‘Towards symbiotic autonomous systems’ compiled and edited by Okyay Kaynak, Wei He, Francesco Flammini and Zhijie Liu
Starting in the second half of the last century, the widespread use of computers significantly changed the lifestyle of humankind. Since then, with the explosive and perhaps disruptive developments in digital technology, the internet, and IoT, and artificial intelligence have promoted a growing interaction among humans and machines, with technology capable of extending human capabilities (augmentation) and making devices seamlessly interact with humans. In the longer term, there is a growing consensus that this will create symbiotic autonomous systems (SASs). Although this is a trend that will see maturity possibly in the next decade, research and industry interest are already strong, resulting in several concrete results ready to hit the market. What matters most in the context of SAS is the varying degrees of autonomy they have, their capability to evolve (e.g., to learn and adapt), and their ability to interact with their environment, between themselves, and with humans.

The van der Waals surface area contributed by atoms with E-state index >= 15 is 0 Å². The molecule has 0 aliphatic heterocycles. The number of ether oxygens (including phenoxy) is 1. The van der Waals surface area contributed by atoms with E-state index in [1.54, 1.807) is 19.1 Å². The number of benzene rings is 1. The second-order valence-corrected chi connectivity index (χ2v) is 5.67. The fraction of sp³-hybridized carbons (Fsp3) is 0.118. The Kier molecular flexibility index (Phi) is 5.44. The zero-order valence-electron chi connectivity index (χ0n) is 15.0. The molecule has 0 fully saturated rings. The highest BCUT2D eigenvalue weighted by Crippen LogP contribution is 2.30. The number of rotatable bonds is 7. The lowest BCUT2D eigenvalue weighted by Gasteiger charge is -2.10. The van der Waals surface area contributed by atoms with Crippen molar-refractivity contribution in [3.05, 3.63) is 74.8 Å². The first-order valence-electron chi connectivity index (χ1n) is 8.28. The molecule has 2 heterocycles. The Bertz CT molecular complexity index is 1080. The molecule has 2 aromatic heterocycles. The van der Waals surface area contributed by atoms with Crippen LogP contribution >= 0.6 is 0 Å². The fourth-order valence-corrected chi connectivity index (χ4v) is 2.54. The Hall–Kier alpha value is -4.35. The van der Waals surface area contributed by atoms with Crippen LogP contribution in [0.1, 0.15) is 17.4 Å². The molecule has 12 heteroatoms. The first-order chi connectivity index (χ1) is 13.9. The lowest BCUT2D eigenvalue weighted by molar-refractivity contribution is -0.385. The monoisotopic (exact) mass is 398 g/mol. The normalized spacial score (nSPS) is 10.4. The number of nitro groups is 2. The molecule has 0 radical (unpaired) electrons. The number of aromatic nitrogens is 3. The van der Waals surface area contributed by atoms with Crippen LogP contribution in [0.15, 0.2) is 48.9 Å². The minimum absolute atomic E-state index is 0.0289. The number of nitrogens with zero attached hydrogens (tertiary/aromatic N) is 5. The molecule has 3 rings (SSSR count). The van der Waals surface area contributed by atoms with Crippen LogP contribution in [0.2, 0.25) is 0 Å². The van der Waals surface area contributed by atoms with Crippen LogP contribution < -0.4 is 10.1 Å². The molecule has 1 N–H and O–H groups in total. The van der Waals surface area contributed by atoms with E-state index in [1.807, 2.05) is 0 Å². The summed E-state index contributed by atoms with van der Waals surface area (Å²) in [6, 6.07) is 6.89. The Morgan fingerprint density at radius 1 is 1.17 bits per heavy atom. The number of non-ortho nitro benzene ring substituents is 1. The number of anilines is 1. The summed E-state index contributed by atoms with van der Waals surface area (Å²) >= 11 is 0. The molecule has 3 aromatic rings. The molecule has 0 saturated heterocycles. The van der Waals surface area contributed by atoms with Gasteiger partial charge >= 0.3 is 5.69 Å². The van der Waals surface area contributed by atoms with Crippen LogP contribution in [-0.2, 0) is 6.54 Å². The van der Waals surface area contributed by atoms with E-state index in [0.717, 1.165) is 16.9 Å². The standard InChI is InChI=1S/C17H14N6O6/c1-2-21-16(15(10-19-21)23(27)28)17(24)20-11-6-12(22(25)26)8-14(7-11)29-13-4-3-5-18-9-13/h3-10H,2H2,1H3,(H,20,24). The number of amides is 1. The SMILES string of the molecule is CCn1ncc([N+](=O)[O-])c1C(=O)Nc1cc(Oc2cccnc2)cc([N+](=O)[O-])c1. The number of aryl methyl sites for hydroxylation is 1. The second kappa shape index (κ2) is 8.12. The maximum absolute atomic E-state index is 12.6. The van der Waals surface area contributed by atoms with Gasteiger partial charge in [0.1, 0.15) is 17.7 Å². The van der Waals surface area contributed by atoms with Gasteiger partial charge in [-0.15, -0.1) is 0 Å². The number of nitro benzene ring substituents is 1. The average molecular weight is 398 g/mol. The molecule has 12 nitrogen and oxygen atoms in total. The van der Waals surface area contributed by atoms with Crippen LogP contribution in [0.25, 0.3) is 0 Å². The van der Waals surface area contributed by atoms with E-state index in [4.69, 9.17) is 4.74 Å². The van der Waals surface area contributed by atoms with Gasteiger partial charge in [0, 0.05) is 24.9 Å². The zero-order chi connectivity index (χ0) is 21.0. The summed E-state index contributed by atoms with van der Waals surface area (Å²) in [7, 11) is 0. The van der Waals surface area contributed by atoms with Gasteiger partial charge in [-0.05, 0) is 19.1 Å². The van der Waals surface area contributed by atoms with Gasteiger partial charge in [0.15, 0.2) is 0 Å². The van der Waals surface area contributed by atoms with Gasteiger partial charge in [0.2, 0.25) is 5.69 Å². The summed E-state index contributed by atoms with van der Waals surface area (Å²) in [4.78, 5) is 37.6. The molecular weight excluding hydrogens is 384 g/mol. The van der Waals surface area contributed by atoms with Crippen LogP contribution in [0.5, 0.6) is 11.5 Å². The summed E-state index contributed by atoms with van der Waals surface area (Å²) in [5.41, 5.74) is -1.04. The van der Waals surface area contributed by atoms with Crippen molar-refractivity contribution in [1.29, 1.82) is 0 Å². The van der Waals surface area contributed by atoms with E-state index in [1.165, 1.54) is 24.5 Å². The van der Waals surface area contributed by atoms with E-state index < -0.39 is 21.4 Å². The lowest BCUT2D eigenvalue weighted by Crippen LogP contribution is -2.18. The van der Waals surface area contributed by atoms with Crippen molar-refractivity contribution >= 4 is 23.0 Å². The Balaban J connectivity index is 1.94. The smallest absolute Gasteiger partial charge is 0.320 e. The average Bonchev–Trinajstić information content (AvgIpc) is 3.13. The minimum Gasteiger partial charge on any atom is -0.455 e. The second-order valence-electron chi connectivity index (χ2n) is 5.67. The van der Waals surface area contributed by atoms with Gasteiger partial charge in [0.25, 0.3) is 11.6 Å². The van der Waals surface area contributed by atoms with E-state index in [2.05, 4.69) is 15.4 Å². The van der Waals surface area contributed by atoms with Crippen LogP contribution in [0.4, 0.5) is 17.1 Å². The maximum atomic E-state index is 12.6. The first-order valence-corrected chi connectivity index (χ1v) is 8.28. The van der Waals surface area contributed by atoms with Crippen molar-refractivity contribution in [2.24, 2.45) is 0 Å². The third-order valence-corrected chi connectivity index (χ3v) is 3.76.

OF THE ROYAL SOCIETY A
MATHEMATICAL, PHYSICAL AND ENGINEERING SCIENCES
04 October 2021